Reaction to the album was mixed, some critics applauding what they saw as a less commercial career move and others viewing the change of pace with cynicism. A few years after Dance's release Numan conceded, "if I was supposed to be a pop star doing music for the masses, it probably wasn't the right thing to do", but he praised the standard of playing on it.[5] "She's Got Claws" was the album's sole single release, making number 6 in the UK charts, whilst the album itself peaked at number 3. It was Numan's first album to miss the number 1 spot since Tubeway Army's debut album in 1978, dropping out of the charts after 8 weeks.


Numan very rarely performs any music from the album in concert. However live recordings and visual footage of "She's Got Claws", "Cry the Clock Said" and "Moral" ("Metal") appear on Numan's video/DVD Micromusic and album Living Ornaments '81, taken when they were previewed prior to the release of Dance at his Wembley 'farewell' concerts in April 1981. An early live recording of "Stories" also came to light in 2005 when Beggars Banquet released the expanded Living Ornaments '80 album on CD. Numan performed "Crash" and "Boys Like Me" during club dates in the US in 1982 but they have not been officially released, while "Night Talk" was performed live in 2004 to mark the 20th anniversary of Paul Gardiner's death, Numan's longtime bassist and co-writer of the track.

On his website on 30 March 2010, Numan mentioned that "Crash" was one of the songs rehearsed for his set at the Manchester and London "Back to the Phuture" shows.

Track listing[edit]

All tracks written by Gary Numan, except "Night Talk" and "Stormtrooper in Drag", co-written with Paul Gardiner.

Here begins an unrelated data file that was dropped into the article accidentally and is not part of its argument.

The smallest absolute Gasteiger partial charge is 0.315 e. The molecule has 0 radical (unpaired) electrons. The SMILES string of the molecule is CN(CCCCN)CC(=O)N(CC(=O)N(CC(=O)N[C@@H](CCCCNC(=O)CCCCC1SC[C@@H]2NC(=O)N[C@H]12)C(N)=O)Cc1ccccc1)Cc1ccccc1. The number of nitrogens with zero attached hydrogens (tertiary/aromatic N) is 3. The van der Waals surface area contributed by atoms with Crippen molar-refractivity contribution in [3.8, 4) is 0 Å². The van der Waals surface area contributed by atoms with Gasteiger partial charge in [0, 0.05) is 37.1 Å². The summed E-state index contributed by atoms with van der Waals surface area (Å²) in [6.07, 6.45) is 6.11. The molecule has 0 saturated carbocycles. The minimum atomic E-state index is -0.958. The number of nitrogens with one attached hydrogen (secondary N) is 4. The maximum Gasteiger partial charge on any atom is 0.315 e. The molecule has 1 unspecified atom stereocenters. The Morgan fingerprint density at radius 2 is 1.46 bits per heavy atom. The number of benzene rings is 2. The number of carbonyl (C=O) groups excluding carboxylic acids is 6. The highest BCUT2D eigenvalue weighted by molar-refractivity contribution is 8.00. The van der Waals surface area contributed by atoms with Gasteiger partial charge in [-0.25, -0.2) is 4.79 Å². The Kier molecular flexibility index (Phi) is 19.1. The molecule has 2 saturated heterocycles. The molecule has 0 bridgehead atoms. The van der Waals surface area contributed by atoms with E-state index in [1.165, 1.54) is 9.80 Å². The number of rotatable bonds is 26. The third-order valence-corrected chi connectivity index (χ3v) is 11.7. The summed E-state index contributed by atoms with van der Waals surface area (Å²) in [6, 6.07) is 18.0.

No. Title Length
1. "Slowcar to China" 9:05
2. "Night Talk" 4:26
3. "A Subway Called 'You'" 4:38
4. "Cry, the Clock Said" 9:56
5. "She's Got Claws" 4:58
6. "Crash" 3:39
7. "Boys Like Me" 4:16
8. "Stories" 3:11
9. "My Brother's Time" 4:38
10. "You Are, You Are" 4:03
11. "Moral" 4:33
  • Previous CD releases of Dance (Japan in 1990, and the UK in 1993) included "Love Needs No Disguise", Numan's 1981 single with Dramatis, as a bonus track. The track was subsequently replaced by its B-side, "Face to Face", for the subsequent edition of Dance, although it would be included on the 1996 Numan compilation, The Premier Hits.



  1. ^ Bush, John. Dance at AllMusic. Retrieved 7 July 2011.
  2. ^ Huss, Mattias (24 November 1999). "Gary Numan: Dance - Release On Line review". Release Magazine. Retrieved 7 July 2011. 
  3. ^ "Black, Johnny (17 September 1981). "Album Reviews (Gary Numan - "Dance")". Smash Hits. Vol. 3 no. 19. EMAP Metro. p. 29. 
  4. ^ Lyrics: "These New Romantics are oh so boring, I could swear I've been there once or twice before, I should grow wings and just forget the club, You know the legends never wanted to be me."
  5. ^ Stephen Webbon & Gary Numan (1985). "Complete Gary Numan UK Discography". Record Collector (December 1985, No. 76): p.16


  • Paul Goodwin (2004). Electric Pioneer: An Armchair Guide To Gary Numan
  • Allmusic